This is a one-shot for a sort of writing workshop I joined on another site. The assignment was to choose any Sailor Moon character and, in a SHORT piece, have them break a valuable vase and react to it.
The first character which came to mind was Michiru. She seemed too obvious to me, but I kept coming back to her, and at last accepted that it was fate. I think I tend to have a view of her, as a character, that differs from most. Enjoy...
Character: Kaioh Michiru
“Keep it up. Only keep it up.”
Despite intense pain in what seemed to be every muscle of my upper torso, I had kept up, had preserved. The thunderous applause swiftly following the conclusion implied nobody else had noticed the missed notes. Missed when searing pain inflicted from a near miss by a daimon mere hours ago meant I was unable to draw the string back quickly enough.
“You’re amazing,” they breathed. I smiled, laughed, blushed, and wondered why they hadn’t noticed.
Uninterested in listening to the flaws in others, I found myself wandering the near-deserted halls. Tinkling notes of a flute filled the air, but I was drawn to art in the far lonely corners of the music hall. One of my own. A nightmarish wall of water towering high above a darkened land. Always water. Always, always, always water.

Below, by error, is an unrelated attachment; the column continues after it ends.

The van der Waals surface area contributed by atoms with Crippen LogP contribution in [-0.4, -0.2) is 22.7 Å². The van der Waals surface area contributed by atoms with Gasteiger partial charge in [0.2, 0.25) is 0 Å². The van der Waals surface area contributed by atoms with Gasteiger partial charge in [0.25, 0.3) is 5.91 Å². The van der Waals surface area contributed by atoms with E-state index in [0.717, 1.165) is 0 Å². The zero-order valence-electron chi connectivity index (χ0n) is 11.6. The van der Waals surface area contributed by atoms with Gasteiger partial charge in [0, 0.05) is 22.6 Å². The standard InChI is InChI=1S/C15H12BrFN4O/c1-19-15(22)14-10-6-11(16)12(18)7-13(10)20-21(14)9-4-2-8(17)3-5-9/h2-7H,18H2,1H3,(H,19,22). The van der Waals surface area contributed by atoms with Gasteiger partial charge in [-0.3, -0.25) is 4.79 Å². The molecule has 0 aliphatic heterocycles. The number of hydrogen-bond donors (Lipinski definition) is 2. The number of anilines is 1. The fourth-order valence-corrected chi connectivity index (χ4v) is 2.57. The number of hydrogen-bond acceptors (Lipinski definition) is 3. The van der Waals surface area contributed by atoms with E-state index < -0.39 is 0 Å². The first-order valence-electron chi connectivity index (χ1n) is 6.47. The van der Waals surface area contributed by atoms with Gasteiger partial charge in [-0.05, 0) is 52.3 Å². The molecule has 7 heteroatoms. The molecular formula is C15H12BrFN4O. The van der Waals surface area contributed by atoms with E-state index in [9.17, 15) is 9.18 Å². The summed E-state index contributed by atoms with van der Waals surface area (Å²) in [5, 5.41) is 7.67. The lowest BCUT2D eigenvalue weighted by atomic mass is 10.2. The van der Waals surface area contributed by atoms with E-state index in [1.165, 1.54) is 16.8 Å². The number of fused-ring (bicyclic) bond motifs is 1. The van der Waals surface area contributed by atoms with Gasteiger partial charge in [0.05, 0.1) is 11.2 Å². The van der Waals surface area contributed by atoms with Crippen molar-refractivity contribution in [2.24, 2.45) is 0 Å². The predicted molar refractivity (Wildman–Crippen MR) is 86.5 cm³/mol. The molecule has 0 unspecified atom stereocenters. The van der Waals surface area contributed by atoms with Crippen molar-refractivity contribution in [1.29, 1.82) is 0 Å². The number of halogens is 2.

A display set apart from the wall caught my eye. A pedestal standing alone along the walkway, lit by a light high above. There were multitudes about the hall. Some displaying small paintings, some statues; this one: a vase.
There had been a vase like it in my former home. White and gold, masterfully made. It was far too delicate to do anything but be admired. As was this one. It was one deserving of the “Do not touch” sign, and the tightened grip on youngsters when nearby. Probably worth a small fortune.
I didn’t realize I had reached for it until I felt its smoothness in my hands, the gentle curve of its base. I examined the swirling intricate details, so fine as to make me marvel over someone having spent so much energy in creating something so beautiful that its beauty was its one usefulness. I felt a small inward glee in the dulling of its fineness when removed from the overhead light.
Nobody heard the shatter over the piercing shriek of the flute’s closing note.
Drifting away to sleep that night, realization hit me– hard –as though momentarily knocking my breath away. Mind a whirlwind of similarities, possibilities, it should have been no small wonder my face remained a placid mask. Only I knew myself far too well to believe that.
Beneath the surface the waves rocked, lulled only by the mask born of a lifetime’s responsibilities. One thought returned again and again. Strange the way it instilled in me a glimmer of hope amongst an all-encompassing terror.
Was it an accident?
I would get no sleep that night, perhaps not the next. When I did sleep, I would dream of her, of a woman whose appearance coincided with the day my life both ended and, I recognized some time later, had begun afresh.
Was it an accident? In spite of being someone who always knows the answer, I knew myself too well to know this one.
As a side note, this may be an interesting exercise to try out here sometime...with a different setting.